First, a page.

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Wage hike starts today

With Minnesota’s minimum increase set for Aug. 1, the biggest impact will be felt at the smallest level.

“The small businesses are going to take the brunt of this one,” Red Wing Chamber of Commerce president Patty Brown said.

Initial reaction to the news of a wage increase was not positive, Brown said, and she heard a lot of feedback from those in opposition to the new law.

In recent months, however, talk of minimum wage has subsided and Brown said she thinks businesses have resigned themselves to the inevitable increase.

Wages will increase incrementally each year through August 2016 when they hit their peak. Beginning Jan. 1, 2018, inflation will factor into wage increases with a cap at 2.5 percent.

On Aug. 1, 2016, the large employer minimum wage rate will increase to $9.50 per hour, which, as it stands right now, would bring Minnesota even to the highest state wage in the country, tied with Washington D.C. The small employer rate will hit $7.75 per hour in 2016.

Brown said most larger employers in the area are already paying wages at or above minimum wage and the new law will have a minimal impact on their businesses.

One employer that will feel the squeeze of the increase, Brown said, is Treasure Island Resort and Casino. Employees hired at higher wages will force rates of current employees up as well, causing a domino effect, which could have a significant impact, Brown added.

Prior to enacting the new rate hikes, Minnesota was one of four states in the nation below the federal rate of $7.25 per hour, including Wyoming, Arkansas and Georgia.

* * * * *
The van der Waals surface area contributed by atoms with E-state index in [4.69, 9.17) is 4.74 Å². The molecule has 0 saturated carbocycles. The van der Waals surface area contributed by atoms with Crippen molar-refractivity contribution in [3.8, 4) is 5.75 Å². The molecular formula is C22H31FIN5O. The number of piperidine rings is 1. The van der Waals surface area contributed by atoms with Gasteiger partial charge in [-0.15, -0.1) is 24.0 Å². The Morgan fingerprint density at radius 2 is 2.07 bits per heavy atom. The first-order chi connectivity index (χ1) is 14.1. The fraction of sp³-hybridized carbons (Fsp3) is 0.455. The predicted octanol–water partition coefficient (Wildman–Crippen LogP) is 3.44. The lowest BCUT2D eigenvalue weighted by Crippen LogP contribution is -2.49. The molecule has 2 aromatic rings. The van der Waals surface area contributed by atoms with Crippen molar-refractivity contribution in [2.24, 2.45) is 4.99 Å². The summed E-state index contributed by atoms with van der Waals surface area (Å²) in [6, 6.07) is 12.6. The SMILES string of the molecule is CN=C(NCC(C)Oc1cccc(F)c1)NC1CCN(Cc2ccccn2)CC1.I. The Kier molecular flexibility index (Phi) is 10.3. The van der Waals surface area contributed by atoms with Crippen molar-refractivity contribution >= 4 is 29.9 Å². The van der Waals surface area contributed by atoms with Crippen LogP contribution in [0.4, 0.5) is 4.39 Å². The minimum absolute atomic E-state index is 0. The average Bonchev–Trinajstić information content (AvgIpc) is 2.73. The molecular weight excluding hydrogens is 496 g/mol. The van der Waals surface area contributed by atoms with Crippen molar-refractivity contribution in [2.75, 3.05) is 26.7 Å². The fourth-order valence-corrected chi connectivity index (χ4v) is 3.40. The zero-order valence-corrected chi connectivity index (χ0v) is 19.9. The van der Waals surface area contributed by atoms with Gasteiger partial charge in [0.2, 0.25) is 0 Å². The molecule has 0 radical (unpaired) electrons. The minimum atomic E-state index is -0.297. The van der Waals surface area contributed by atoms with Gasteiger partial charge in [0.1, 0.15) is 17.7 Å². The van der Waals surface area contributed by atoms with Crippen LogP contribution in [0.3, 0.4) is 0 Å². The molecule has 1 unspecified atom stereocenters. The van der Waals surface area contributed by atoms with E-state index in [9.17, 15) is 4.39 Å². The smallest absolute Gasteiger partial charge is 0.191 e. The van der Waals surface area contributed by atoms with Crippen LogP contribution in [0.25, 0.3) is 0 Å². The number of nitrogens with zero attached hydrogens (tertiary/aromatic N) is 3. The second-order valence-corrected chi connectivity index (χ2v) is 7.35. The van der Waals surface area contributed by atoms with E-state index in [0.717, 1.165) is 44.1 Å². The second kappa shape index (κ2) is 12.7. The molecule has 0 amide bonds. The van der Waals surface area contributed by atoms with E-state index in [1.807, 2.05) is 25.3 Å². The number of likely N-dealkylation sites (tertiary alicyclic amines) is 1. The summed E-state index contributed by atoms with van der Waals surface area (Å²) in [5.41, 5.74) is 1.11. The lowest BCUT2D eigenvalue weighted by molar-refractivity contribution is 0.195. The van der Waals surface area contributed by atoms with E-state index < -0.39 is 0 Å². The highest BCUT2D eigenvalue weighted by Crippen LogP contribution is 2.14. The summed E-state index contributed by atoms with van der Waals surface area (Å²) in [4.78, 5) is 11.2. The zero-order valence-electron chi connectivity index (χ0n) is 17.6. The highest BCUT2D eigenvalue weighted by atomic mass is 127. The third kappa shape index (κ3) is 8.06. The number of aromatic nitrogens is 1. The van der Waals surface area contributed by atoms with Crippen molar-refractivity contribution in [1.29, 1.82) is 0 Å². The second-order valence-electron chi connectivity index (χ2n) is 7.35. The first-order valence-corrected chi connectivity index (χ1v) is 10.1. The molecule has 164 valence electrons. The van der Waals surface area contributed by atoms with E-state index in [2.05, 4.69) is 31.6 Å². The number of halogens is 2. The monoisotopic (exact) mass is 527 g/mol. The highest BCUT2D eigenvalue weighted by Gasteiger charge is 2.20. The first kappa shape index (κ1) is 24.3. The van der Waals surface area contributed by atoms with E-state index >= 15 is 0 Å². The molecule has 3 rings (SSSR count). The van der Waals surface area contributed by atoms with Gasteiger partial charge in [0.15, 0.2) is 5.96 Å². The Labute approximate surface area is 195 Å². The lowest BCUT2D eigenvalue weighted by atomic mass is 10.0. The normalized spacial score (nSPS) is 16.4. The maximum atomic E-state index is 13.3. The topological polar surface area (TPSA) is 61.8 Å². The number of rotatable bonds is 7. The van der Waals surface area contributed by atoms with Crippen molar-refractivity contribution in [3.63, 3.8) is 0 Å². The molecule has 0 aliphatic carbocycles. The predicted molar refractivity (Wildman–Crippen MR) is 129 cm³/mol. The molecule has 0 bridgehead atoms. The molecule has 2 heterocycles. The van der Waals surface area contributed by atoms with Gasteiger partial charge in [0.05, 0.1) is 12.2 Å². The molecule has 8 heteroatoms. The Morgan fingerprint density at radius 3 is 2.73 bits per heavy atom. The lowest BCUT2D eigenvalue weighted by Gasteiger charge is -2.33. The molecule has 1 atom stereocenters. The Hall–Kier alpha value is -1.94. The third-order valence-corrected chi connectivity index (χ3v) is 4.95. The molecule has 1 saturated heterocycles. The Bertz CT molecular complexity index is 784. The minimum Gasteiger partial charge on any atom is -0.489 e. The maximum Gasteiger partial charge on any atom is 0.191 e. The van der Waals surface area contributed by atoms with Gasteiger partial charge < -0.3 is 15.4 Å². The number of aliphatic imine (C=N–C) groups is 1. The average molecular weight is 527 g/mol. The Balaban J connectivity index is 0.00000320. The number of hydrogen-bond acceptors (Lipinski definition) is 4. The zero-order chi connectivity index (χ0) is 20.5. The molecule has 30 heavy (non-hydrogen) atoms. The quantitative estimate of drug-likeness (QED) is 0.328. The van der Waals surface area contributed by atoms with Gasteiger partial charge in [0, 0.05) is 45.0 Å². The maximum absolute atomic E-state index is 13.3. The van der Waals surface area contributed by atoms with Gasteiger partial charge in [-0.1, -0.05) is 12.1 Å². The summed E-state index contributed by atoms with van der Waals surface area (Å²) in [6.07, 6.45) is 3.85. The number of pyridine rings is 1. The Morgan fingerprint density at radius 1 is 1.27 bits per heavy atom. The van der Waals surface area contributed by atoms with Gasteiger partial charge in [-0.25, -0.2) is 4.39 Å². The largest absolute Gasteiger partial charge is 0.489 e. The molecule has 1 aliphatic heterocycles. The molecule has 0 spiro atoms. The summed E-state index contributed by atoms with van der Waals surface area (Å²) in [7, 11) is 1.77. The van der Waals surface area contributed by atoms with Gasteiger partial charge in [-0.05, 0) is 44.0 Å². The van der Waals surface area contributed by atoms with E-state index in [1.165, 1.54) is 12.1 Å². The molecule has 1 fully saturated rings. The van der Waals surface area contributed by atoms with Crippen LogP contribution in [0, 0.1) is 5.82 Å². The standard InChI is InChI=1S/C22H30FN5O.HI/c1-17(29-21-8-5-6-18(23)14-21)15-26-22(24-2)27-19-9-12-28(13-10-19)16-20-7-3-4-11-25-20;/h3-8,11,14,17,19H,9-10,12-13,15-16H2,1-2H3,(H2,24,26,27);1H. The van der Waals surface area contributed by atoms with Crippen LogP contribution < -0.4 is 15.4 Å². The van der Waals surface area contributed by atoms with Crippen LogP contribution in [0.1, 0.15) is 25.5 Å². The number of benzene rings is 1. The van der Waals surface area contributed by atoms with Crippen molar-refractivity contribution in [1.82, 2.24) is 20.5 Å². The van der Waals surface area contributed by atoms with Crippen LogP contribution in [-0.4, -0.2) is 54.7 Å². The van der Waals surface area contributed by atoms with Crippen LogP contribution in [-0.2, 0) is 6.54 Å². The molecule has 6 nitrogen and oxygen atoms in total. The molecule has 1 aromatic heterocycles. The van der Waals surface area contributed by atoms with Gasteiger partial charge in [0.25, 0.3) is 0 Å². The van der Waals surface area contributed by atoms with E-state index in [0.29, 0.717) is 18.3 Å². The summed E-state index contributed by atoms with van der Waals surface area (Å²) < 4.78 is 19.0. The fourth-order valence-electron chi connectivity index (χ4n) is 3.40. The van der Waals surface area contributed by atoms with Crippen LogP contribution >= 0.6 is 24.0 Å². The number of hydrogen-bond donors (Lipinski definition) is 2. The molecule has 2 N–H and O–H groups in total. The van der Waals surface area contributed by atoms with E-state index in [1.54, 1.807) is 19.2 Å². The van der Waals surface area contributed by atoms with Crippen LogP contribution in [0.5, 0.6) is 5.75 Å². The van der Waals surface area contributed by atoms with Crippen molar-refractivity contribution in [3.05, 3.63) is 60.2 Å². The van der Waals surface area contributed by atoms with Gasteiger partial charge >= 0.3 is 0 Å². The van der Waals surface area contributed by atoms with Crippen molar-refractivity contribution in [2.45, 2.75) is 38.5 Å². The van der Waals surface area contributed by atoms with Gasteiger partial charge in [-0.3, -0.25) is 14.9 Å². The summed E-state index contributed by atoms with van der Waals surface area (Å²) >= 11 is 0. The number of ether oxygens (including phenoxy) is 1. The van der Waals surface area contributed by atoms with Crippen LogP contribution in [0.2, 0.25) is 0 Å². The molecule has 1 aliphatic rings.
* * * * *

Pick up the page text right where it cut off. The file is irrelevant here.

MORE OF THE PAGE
In a state with two minimum wage rates the employee is entitled to the higher wage. Currently Alabama, Louisiana, Mississippi, South Carolina and Tennessee have no minimum wage law.

Minnesota last raised its minimum wage in 2005 to $6.15 per hour for large employers and $5.25 per hour for small employers, where it stood until the 2013 Legislature passed the new law.

The law also implements a new youth wage starting at $6.50 per hour Aug. 1, which didn’t previously exist. Another increase comes for the 90-day training wage for employees under 20 years old to $6.50, which was set at $4.90. Both youth and training wages mirror the small employer wage after Aug. 1.

Employer size

Large employer: Any enterprise with an annual gross dollar volume of sales made or business done of $500,000 or greater.

Small employer: Any enterprise with an annual gross volume of sales made or business done of fewer than $500,000.

The previous distinction between large and small employers was set at $625,000.

New wage rates

Large employer: Aug. 1: $8 per hour

Aug. 1, 2015: $9 per hour

Aug. 1, 2016: $9.50 per hour

Small employer, 90-day training wage, youth wage: Aug. 1: $6.50 per hour

Aug. 1, 2015: $7.25

Aug. 1, 2016: $7.75

J nonimmigrant visa: Aug. 1: $7.25 per hour

Aug. 1, 2015: $7.50 per hour

Aug. 1, 2016: $7.75 per hour

Inflation increase: Starting Jan. 1, 2018, the minimum wage increase by the national implicit deflator or 2.5 percent, whichever is lower. The minimum wage does not decrease in years of negative inflation.

John R. Russett

John Russett is a regional reporter for RiverTown Multimedia, covering a variety of issues facing RiverTown communities. Previously, he worked at the Red Wing Republican Eagle, where he reported on education as well as crime and courts. 

You can follow him on Twitter at @JohnRyanRussett


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